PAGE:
GPTSR in court today for Motion to Dismiss charges and other legal updates!

Thirty three arrests were made in “Oklahoma” last year during Keystone XL work-stopping direct actions. Of those arrests, fifteen have been dismissed, fifteen were resolved through plea deals with fines and court costs only, and three cases are still pending.


Elizabeth Leja, a 75 year old resident of Norman, was the first person to lock down to KXL construction equipment with Great Plains Tar Sands Resistance in in Muscogee (Creek) Nation land by treaty, Ofuskee County, Oklahoma. This summer, Elizabeth will be going to trial for a trespass charge which if convicted would at most result in a fine.


During last summer’s “Fearless Summer” week of actions, Fitzgerald Scott, along with 9 other activists, was arrested shutting down construction of a Keystone XL pump station in Seminole Nation land by treaty, Seminole County, Oklahoma. Fitzgerald refused a plea deal and is potentially going to trial facing trespassing and obstruction charges, if convicted facing up to a year in jail. Today in the Seminole County courthouse, a judge will be hearing evidence for a motion to dismiss Fitzgerald’s charges.


Alec Johnson also shut down construction of the KXL Gulf Coast project, this time in Choctaw Nation land by treaty, Atoka County, Oklahoma. This action resulted in Trespass and two Obstruction charges. Alec’s trespass charge was dismissed but Obstruction charges still stand and carry a potential sentence of one year for each count (2 years total) in the Atoka County jail. A motion to dismiss hearing is scheduled for May 7th.


Please help spread the word about these people and their fight. Court costs and fines are likely, as well as potential jail time. Your donations are needed to help pay those fines and support jailed friends if it comes to that. Thank you so much for your support!


meme updated

Intro to NVDA Workshop in OKC

Would you like to learn more about Nonviolent Direct Action? Are you part of an organization or group that might benefit from NVDA strategies? Are you simply hoping to learn more about the history of NVDA in Oklahoma? On Saturday, May 10th, the Great Plains Tar Sands Resistance and friends will be hosting an Introduction to Nonviolent Direct Action day-long workshop.

What: Intro to Nonviolent Direct Action Workshop

When: Saturday, May 10th from 10am-6pm

Where: Oklahoma City, OK

What can you expect from this event?

Free Lunch and childcare! And… At the NVDA workshop experienced trainers will guide people in learning how to implement Nonviolent Direct Action strategies. You will have the opportunity to hear from and meet people who have been involved in NVDA demonstrations. If you have been curious about these tactics but are intimidated, unsure about their usefulness, or simply have questions, this is a great opportunity to learn about Nonviolent Direct Action from experienced organizers. More information and a schedule of the days events will be posted soon.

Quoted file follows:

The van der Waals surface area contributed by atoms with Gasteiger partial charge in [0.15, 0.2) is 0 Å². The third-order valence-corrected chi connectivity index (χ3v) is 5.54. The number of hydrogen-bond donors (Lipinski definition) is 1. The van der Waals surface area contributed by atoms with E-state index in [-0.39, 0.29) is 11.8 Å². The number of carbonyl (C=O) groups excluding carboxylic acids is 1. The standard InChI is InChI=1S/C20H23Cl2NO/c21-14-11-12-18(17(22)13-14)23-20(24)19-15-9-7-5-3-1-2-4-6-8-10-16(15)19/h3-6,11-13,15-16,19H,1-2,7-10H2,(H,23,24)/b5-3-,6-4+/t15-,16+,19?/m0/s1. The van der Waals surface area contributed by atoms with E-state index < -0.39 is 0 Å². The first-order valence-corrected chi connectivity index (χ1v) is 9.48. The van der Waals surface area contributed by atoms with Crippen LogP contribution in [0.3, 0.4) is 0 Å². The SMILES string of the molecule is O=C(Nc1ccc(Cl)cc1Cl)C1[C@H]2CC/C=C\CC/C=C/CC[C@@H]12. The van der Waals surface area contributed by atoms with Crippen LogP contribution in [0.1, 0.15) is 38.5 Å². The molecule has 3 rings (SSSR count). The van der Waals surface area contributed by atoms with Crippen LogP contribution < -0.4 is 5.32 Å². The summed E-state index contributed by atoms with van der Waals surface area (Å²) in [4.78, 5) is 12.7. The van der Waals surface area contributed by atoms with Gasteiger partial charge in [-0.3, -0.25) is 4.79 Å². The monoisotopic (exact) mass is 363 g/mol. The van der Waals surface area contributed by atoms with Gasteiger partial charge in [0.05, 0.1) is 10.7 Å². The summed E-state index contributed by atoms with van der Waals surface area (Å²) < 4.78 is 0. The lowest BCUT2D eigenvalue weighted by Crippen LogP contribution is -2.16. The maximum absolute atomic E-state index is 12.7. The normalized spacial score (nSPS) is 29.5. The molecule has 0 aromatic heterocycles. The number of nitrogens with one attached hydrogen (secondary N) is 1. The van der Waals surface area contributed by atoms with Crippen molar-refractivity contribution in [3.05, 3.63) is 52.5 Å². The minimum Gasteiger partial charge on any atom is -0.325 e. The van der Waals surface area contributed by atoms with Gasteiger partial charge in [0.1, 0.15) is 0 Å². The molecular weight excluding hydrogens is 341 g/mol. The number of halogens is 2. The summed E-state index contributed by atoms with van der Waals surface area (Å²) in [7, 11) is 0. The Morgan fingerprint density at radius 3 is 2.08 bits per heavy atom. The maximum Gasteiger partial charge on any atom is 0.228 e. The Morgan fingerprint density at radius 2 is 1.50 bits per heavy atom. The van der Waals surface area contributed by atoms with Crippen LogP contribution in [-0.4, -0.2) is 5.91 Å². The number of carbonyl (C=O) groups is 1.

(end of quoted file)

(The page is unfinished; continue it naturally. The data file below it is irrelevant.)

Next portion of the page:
Cost? Donations will be accepted the day of; however, no one will be turned away for lack of funds.

Registration is required to attend. Your registration is not complete until you receive an e-mail or phone confirmation.

If you would like to attend, fill out the following registration form:

To learn more about the event, volunteer, or donate, e-mail: or call: (405) 283-6140.


Please consider sharing this and donating to our legal defense fund!


Oklahoma City, OK: On December 13th of last year, anti-fracking activists with Great Plains Tar Sands Resistance staged a demonstration at the Devon Tower to protest the State of Oklahoma’s subsidizing of irresponsible and dangerous oil and gas extraction and the health effects that Devon’s practices have on communities in Oklahoma and elsewhere. Four were arrested—two for locking themselves inside a revolving door, and two for hanging a banner inside the (open to the public) atrium of Devon Tower.  Moriah Stephenson and Stefan Warner, the two Oklahomans arrested for dropping the banner, were booked in on charges of “disorderly conduct,” “criminal trespass,” and “terrorism hoax”—the latter referring to a small quantity of glitter that fell off the banner. The escalated charge of “terrorism hoax” carries a maximum sentence of 10 years in prison, and serves to brand activists with the “terrorist” label to delegitimize real concerns for the health and safety of Oklahomans.

The charges against Stephenson and Warner are a part of a larger campaign to criminalize dissent—the Canadian-based corporation TransCanada has been meeting with local law enforcement, including the Oklahoma Fusion Center in April of 2013, and encouraging them to pursue terrorism charges for acts of peaceful protest.  From journalist Will Potter: “TransCanada offers police a playbook on how to go after activists. The company suggests prosecuting using criminal trespass, criminal conspiracy, criminal instrument or device (the PVC pipe used for non-violent civil disobedience), grand juries, and “federal/state anti-terrorism statues [sic].””